Every year, Amnesty supporters across the globe write millions of letters on behalf of people whose basic human rights are being attacked.
During late 2015 and early 2016, our supporters around the world wrote an astonishing 3.7 million letters, messages, emails and tweets as part of our global letter-writing marathon, Write for Rights.
In February 2016, one of our recent Write for Rights cases, Albert Woodfox, was finally released – 44 years after he was first placed in solitary confinement in the USA. More than 240,000 of you around the world demanded his release and sent him messages of support.
He told us: “Your messages from beyond the prison walls have become an enormous source of strength for me. I would like to thank all of the members of Amnesty International and its supporters for all of the wonderful work they are doing on our behalf.”
It doesn’t end there. More than half a million of you also took action to protect girls and young women in Burkina Faso – and it worked! The Ministry of Justice there affirmed the government’s commitment to eradicating early and forced marriage, and said they had felt compelled to do so after “receiving letters, emails and correspondence from people all over the world”.
Support and solidarity
We know that your handwritten postcards, letters and messages of support and solidarity have also been a huge comfort to people going through incredibly tough situations.
For example, we visited Yecenia Armenta, who is in jail in Mexico after being beaten and raped into “confessing” to her husband’s murder. We passed on more than 8,000 of your letters and messages: “When I receive all these letters saying that I’m not alone, it makes me feel great. And I think: ‘Yes, it’s true, I’m not alone. They really are supporting me.’ It’s exciting to think that there are people who still care about the rights of other people – and they don’t even know me.”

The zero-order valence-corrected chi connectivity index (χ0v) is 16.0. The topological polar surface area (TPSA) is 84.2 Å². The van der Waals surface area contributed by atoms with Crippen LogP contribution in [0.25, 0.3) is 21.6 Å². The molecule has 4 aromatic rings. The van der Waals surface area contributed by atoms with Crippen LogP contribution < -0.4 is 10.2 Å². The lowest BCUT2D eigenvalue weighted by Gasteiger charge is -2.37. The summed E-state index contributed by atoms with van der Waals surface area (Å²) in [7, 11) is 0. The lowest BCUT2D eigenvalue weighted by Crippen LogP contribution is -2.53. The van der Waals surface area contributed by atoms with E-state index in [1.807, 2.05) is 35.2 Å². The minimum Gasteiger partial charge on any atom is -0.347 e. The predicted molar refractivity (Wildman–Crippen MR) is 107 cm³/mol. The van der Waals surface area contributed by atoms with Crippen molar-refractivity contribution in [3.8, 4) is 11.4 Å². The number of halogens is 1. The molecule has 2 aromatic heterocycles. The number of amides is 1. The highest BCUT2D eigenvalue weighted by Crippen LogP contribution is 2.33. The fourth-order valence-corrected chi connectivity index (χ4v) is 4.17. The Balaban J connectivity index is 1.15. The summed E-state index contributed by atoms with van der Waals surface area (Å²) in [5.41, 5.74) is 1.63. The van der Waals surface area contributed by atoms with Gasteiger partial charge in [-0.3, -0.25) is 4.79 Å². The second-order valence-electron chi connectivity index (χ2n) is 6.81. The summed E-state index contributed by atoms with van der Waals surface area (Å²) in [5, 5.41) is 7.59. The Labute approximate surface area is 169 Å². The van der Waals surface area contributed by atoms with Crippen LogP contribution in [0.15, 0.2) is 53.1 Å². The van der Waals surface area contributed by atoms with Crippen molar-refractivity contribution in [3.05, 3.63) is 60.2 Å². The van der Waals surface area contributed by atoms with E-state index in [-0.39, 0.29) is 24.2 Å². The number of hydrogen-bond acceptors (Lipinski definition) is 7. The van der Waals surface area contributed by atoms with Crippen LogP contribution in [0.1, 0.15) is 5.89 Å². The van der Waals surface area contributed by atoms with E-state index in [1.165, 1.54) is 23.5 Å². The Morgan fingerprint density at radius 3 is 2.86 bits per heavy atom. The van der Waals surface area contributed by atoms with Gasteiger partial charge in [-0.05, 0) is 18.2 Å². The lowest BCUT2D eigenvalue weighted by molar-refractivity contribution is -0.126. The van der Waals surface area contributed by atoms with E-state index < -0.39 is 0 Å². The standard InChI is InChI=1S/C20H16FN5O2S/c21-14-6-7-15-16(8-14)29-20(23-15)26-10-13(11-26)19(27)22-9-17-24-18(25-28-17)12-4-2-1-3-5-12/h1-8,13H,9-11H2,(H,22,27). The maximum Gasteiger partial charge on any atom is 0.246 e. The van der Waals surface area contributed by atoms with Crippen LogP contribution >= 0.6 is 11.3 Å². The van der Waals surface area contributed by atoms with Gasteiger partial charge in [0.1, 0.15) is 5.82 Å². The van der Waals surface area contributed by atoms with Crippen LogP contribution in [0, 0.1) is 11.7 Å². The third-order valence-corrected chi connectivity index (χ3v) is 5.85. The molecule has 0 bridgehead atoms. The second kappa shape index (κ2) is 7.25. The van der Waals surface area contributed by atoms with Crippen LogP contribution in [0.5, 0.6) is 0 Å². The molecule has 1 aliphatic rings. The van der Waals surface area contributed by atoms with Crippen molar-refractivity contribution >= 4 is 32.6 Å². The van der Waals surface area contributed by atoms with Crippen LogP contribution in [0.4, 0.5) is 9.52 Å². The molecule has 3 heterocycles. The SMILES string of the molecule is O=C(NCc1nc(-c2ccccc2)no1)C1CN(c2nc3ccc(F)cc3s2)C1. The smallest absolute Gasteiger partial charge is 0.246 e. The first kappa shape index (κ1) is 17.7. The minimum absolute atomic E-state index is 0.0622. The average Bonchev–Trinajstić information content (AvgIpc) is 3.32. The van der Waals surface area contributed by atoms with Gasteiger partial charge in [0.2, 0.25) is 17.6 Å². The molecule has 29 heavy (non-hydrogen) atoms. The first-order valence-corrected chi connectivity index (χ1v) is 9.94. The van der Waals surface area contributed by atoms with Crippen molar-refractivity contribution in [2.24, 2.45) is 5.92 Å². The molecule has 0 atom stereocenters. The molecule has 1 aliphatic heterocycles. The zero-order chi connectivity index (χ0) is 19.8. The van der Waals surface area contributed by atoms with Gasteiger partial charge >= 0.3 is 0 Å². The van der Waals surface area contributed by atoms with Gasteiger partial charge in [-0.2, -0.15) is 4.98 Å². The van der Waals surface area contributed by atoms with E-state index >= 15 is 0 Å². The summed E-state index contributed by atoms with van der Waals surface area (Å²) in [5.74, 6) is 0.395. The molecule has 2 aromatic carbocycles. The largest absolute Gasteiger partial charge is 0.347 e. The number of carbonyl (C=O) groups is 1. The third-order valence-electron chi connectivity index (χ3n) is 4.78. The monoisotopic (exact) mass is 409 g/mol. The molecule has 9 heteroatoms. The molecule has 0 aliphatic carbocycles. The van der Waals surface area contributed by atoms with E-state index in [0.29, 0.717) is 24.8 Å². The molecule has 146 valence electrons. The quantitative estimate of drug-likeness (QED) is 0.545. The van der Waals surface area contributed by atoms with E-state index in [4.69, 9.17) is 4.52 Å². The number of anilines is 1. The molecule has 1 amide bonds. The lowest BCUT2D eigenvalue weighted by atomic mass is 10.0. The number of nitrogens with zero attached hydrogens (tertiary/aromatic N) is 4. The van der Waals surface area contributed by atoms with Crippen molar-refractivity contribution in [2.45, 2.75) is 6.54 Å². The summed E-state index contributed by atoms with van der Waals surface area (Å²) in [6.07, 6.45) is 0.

We also spoke to Phyoe Phyoe Aung, a student leader currently jailed in Myanmar for her role in largely peaceful protests: “Receiving letters gives me real inspiration for what we are doing. I have begun to notice that the world is watching and cheering us – we are not alone. I thank everyone very much for their support. Although we cannot see the results from the government yet, it can influence their mindset.”
How did Australia help?
Our day in Parliament
Receiving letters gives me real inspiration for what we are doing. I have begun to notice that the world is watching and cheering us – we are not alone.
We took Write for Rights to the Australian Parliament and encouraged over 130 MPs and Senators to get involved. Our Government Relations team received confirmations from several politicians who wrote letters for this year’s Write for Rights.
Write for Rights challenge
For the first time ever, the Asia Pacific combined it’s activist power for the Write for Rights campaign. Australian action groups joined fellow activists from Thailand, Nepal, Malaysia, the Philippines and Taiwan to campaign for Zunar, a cartoonist facing jail time for tweeting in Malaysia and other Write for Rights cases.
As part of events all around Australia, our groups in Parramatta and Mount Druitt ran a seven-day Write for Rights challenge, encouraging supporters to write a letter for one of our cases every day for one week.
Street Art for Rights
Internationally renowned street artists E.L.K., Kaff-eine and Adnate used their passion and creativity to make and celebrate human rights change for women around the world.
In Sydney and Melbourne these artists created two stunning murals of women who have featured in the campaigns this year and in the past.
E.L.K. worked on a stunning mural of Teodora in Bondi Junction, Sydney.
Write for Rights is not simply about creating change in one month. The power of Write for Rights is in starting that initial pressure, which, over months and even years, eventually yields success.
Together, we can show the world that pens and keyboards are mightier than the sword.